“I looked at the Indo-American community, often dubbed as the model minority group, and how they are taking their high wealth power and putting it towards political causes as they try to lobby for things that are of importance to the home country,” Sahay said.
Sahay has also been featured in many significant publications, including CNBC, Financial Times, the Pittsburgh Post-Gazette and the Erie Times-News. But according to Sahay, the most significant of these was TIME Magazine.
Sahay was featured in two articles in TIME Magazine: one discussing what a Biden presidency means for Indian-U.S. relations, and the other discussing the election of Kamala Harris as vice president. Harris’ mother is an Indian immigrant, which Sahay said shows the opportunities that are available for immigrants and their children.
“Her selection as the vice president is an important message to many immigrants and their children because it tells them that anyone who works hard can get selected,” Sahay said.
The importance of this message to Sahay manifests itself in her involvement on the College of Humanities, Education and Social Sciences’ Racial Justice Task Force.
“This is central to my values and belief system, and I am very excited to serve on this with my colleagues,” Sahay said.
Sahay encourages not only immigrant students, but all of her students and advisees. Brooke Hepditch, a junior political science major, has found support in Sahay.
“Dr. Sahay has encouraged me to step outside of my comfort zone not only in the classroom, but in the real world too,” Hepditch said. “She has influenced me to make decisions that will help me reach my goals and pursue my dreams.”
Julia Neumann, a freshman public service and global affairs and public relations major, also spoke to Sahay’s support for her students.
“Dr. Sahay has always been someone you can talk to about almost anything,” Neumann said. “She’s a very fun, engaging person and she makes you want to talk with her.”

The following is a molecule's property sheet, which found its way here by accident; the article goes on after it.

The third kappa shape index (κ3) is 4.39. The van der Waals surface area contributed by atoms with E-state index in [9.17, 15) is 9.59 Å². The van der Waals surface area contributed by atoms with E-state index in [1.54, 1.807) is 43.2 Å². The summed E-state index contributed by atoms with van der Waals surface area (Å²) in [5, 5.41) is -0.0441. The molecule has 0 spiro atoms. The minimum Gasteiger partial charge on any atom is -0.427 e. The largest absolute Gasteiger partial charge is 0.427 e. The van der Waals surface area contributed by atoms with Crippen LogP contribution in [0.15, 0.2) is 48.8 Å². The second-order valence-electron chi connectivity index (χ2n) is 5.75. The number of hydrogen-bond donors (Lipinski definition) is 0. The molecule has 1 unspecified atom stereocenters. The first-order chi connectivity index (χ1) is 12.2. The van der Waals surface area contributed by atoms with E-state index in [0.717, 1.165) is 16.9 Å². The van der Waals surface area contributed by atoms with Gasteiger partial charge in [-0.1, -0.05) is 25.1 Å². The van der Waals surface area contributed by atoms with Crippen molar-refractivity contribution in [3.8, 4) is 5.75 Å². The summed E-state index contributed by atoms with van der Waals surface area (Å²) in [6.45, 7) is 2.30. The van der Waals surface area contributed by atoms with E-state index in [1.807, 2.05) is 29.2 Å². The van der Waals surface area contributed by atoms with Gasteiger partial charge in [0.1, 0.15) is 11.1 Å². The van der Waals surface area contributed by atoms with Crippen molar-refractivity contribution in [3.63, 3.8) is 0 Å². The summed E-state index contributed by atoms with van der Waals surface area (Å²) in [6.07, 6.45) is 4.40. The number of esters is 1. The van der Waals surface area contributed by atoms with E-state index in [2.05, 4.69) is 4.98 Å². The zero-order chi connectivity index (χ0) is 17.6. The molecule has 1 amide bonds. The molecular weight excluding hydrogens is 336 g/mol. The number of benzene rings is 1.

Another important facet of Sahay’s cultural background is her training in Kathak, a classical dance form that originated in northern India.
This is influential in Sahay’s personal life and identity, and also in the promotion of cultural aspects to the local community.
“Not only is it helping me reconnect with my roots, but at the same time I am happy to showcase a different type of cultural art form to the local population,” Sahay said. “It helped the next generation revive a sense of dual-culturalism.”
Sahay is also invested in making sure learning is fun. One way that she does this is through the use of technology. She frequently implements websites, videos, Kahoots and other games into lessons.
“We make sure we offer classes that are both exciting and relevant to our students,” Sahay said. “I’ve tried new methods where students are trying new things too. I think students like technology and I think we should enhance it more.”
Sahay also makes learning engaging through her enthusiasm for the subject matter and her encouragement of students to be involved and invested in the material, according to Maya Bywater, a dual enrollment student.
“Her passion for what she teaches and her willingness to allow open debate are what make her class fun,” Bywater said. “I was in her class on U.S. politics during the 2020 presidential election, and her excitement about being able to vote for the first time as a U.S. citizen really made the election seem less overwhelming and depressing.”
According to Sahay, the School of Public Service and Global Affairs has been integral in creating an exceptional learning experience for students in the various programs within the school.
“Political science falls under one of the programs in the School of Public Service and Global Affairs and we all want to work together to create a great environment for students,” Sahay said.
Above all, Sahay is devoted to service. Gannon has been key in giving her opportunities to live out this commitment.
“I have always had those viewpoints, but I really like that Gannon has such a service culture,” Sahay said. “It helps us make those connections, and I feel like they make it possible for us to do meaningful work in the community.”